While molecular diagnostics may never completely replace “turn and cough,” it continues to gain prominence—from the companion diagnostics used to separate out potential responders to a specialty drug, to establishing a faster, more sensitive test for something as prevalent as tuberculosis. Opportunities for all stakeholders abound in developed and developing countries alike, as do the pitfalls associated with trying to take advantage of them. New markets emerge, regulations evolve, and technologies try to keep pace—sometimes by becoming less intense.
CHI’s “Molecular Med Tri-Con 2012” conference will provide the opportunity for players to discuss the issues and garner insights from one another.
Many drugs are coming through the pipeline paired with biomarkers. As these come to fruition over the next few years, drug companies need ways of testing for these markers—whether it’s by organically growing or acquiring a diagnostics arm, or by forming collaborations or partnerships with a diagnostics firm interested in creating a companion diagnostic.
“People need these drugs, and pharma is not going to walk away from millions or billions of dollars in investments because they can’t figure out an assay,” says Mya Thomae, CEO of Myraqa, a California-based consultancy.
While diagnostics companies may have great technology, they may not have ever had to go through an FDA clearance or approval. Companion diagnostics tends to be held to a higher level of regulatory scrutiny than other types of assays.
They need to be able to put their best foot forward to show that they’re up to the task—“they have a plan for quality systems, they’re putting in the right infrastructure to support a regulated product,” Thomae points out. “So they can show a pharma company when they come in to do their due diligence on the partnership that they’re ready to go.”
Part of this is realizing that the drug company will be aiming for a particular FDA approval date, and that the diagnostic company has to be prepared to file its application alongside the drug’s application and be ready when the drug is ready for approval. They need to be “working in lock-step, to make sure the assay is correct, it’s ready in time for clinical trials, and the other regulatory work they need to do is ready to go,” she warns. Otherwise, they could delay the drug getting to market.
Companies also need to realize that while it’s in pharma’s interest to have tests as widely available and inexpensive as possible—especially if they’re required for treatment to be prescribed—that is generally not the case for the diagnostics companies.
A drug company may help support development and clinical testing, but it will be up to the diagnostics company to make sure they’re doing things efficiently from a cost-of-goods perspective so that the test is profitable, explains Thomae. “This is a fundamental challenge, and one of the reasons that companion diagnostics have taken a while to make it to market.”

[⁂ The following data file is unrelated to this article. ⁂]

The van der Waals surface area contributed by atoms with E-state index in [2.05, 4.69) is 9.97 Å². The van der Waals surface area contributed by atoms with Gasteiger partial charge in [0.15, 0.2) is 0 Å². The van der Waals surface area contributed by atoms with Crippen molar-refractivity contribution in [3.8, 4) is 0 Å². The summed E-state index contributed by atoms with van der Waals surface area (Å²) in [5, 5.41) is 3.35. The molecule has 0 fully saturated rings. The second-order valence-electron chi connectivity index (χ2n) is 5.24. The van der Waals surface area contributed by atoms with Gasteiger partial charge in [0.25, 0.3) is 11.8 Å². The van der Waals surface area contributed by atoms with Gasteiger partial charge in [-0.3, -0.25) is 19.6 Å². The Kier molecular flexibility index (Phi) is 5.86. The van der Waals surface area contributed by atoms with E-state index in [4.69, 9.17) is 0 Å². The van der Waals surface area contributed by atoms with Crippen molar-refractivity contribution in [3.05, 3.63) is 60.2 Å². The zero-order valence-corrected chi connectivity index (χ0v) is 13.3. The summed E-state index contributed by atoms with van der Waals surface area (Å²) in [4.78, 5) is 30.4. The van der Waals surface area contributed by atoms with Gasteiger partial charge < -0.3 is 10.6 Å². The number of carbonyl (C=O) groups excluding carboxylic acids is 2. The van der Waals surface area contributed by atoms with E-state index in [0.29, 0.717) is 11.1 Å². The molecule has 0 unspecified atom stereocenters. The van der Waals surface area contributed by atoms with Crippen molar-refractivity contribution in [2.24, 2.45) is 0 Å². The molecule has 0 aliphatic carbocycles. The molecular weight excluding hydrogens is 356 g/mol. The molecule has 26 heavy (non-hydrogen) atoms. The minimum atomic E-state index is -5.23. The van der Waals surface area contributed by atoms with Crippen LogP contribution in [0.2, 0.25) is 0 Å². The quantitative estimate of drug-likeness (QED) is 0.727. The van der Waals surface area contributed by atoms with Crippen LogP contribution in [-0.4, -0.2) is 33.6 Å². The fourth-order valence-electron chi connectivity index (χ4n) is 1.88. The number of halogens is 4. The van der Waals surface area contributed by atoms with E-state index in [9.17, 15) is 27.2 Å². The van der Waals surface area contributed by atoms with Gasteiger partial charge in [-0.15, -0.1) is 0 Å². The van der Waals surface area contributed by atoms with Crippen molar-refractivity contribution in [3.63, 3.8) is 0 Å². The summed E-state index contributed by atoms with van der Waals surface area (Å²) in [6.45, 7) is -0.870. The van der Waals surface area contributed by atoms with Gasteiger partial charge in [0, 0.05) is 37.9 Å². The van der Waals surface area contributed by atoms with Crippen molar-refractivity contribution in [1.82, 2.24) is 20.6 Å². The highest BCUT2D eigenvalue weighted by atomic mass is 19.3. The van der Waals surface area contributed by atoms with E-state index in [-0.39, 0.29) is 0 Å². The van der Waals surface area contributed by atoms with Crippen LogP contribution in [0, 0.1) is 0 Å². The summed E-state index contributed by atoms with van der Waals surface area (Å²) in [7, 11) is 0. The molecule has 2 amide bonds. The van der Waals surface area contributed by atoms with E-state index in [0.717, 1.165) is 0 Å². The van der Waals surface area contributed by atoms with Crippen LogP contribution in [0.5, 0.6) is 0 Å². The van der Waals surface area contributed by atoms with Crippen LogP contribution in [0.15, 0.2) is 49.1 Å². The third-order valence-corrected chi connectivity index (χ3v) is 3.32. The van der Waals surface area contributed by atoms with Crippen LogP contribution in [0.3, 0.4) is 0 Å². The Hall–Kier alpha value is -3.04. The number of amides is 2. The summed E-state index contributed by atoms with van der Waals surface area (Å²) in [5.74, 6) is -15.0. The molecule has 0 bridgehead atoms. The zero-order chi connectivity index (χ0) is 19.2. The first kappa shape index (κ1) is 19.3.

A New Paradigm
It’s not just reimbursement issues that separate drug manufacturers from diagnostics companies. The advent of targeted therapeutics is a “direct challenge to the business models” of these two players, says Joseph Ferrara of Boston Healthcare Associates.
“Innovators need to address a complex mix of value perspectives from stakeholders”—including patients, hospitals and physicians, regulators, and payers—and he is eager to facilitate a dialogue that may ultimately answer how the new personalized medicine paradigm will change companies’ approaches to innovation and commercialization.
Assuming that they have already examined alignment of product development and manufacturing (as they normally would), Ferrara proposed that innovators consider five core commercialization factors. These, he says, are what BHA would ask clients when helping them develop their business model approach.
First, what evidence might be needed beyond regulatory approval requirements and launch to achieve market acceptance? Demonstrating quality of the testing, and showing that the test could be conducted with minimal lab-to-lab variability, for example, could have an impact on the utility of the drug.
Second is the logistics of distribution. Is the aim for the drug and test to be globally available, with multiple labs in each country? Or, if there will only be a small number of tests conducted, can a single lab do them all? Local regulatory requirements, too, need to be taken into consideration—for example, does a given country allow export of tissue samples?
Third, because the test is in essence a gatekeeper for the drug’s acceptance, what pathways and policy restrictions to test access are payers likely to impose?
The fourth factor centers around questions of financial risk for optimizing access to the drug, and what the likely payment outcomes might be. Take the case of a test costing twice as much to run (or that a lab is willing to accept) than what a payer is willing to reimburse under the current system, yet that test is essential for prescribing a treatment regimen. “Who makes up that difference?” asks Ferrara, “and what do the stakeholders need to do about it to address that gap?”
His fifth and overarching theme involves innovator company organization and infrastructure: “Do the players have the people, the content, and the resources needed to optimize a very targeted medicine?” The answer remains to be seen, he says, explaining that the factors involved in this nascent field are just beginning to emerge.